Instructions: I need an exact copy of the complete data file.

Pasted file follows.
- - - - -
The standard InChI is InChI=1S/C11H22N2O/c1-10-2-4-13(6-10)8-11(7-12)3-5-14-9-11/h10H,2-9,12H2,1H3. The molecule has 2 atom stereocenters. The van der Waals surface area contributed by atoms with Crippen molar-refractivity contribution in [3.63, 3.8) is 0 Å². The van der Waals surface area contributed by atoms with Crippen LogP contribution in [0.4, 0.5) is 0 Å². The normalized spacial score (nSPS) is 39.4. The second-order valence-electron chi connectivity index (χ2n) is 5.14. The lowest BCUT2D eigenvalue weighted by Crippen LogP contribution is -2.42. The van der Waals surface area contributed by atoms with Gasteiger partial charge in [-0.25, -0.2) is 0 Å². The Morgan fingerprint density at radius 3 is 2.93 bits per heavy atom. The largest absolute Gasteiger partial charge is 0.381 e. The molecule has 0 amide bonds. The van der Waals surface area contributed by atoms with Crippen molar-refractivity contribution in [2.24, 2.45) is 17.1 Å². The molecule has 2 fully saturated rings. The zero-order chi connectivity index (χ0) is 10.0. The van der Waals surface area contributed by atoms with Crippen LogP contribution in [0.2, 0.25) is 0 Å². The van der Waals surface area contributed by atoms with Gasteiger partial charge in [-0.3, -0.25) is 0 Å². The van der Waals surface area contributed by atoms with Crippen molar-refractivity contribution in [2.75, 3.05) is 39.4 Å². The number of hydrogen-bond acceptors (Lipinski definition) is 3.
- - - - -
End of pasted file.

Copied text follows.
The standard InChI is InChI=1S/C11H22N2O/c1-10-2-4-13(6-10)8-11(7-12)3-5-14-9-11/h10H,2-9,12H2,1H3. The molecule has 2 atom stereocenters. The van der Waals surface area contributed by atoms with Crippen molar-refractivity contribution in [3.63, 3.8) is 0 Å². The van der Waals surface area contributed by atoms with Crippen LogP contribution in [0.4, 0.5) is 0 Å². The normalized spacial score (nSPS) is 39.4. The second-order valence-electron chi connectivity index (χ2n) is 5.14. The lowest BCUT2D eigenvalue weighted by Crippen LogP contribution is -2.42. The van der Waals surface area contributed by atoms with Gasteiger partial charge in [-0.25, -0.2) is 0 Å². The Morgan fingerprint density at radius 3 is 2.93 bits per heavy atom. The largest absolute Gasteiger partial charge is 0.381 e. The molecule has 0 amide bonds. The van der Waals surface area contributed by atoms with Crippen molar-refractivity contribution in [2.24, 2.45) is 17.1 Å². The molecule has 2 fully saturated rings. The zero-order chi connectivity index (χ0) is 10.0. The van der Waals surface area contributed by atoms with Crippen LogP contribution in [0.2, 0.25) is 0 Å². The van der Waals surface area contributed by atoms with Gasteiger partial charge in [-0.3, -0.25) is 0 Å². The van der Waals surface area contributed by atoms with Crippen molar-refractivity contribution in [2.75, 3.05) is 39.4 Å². The number of hydrogen-bond acceptors (Lipinski definition) is 3.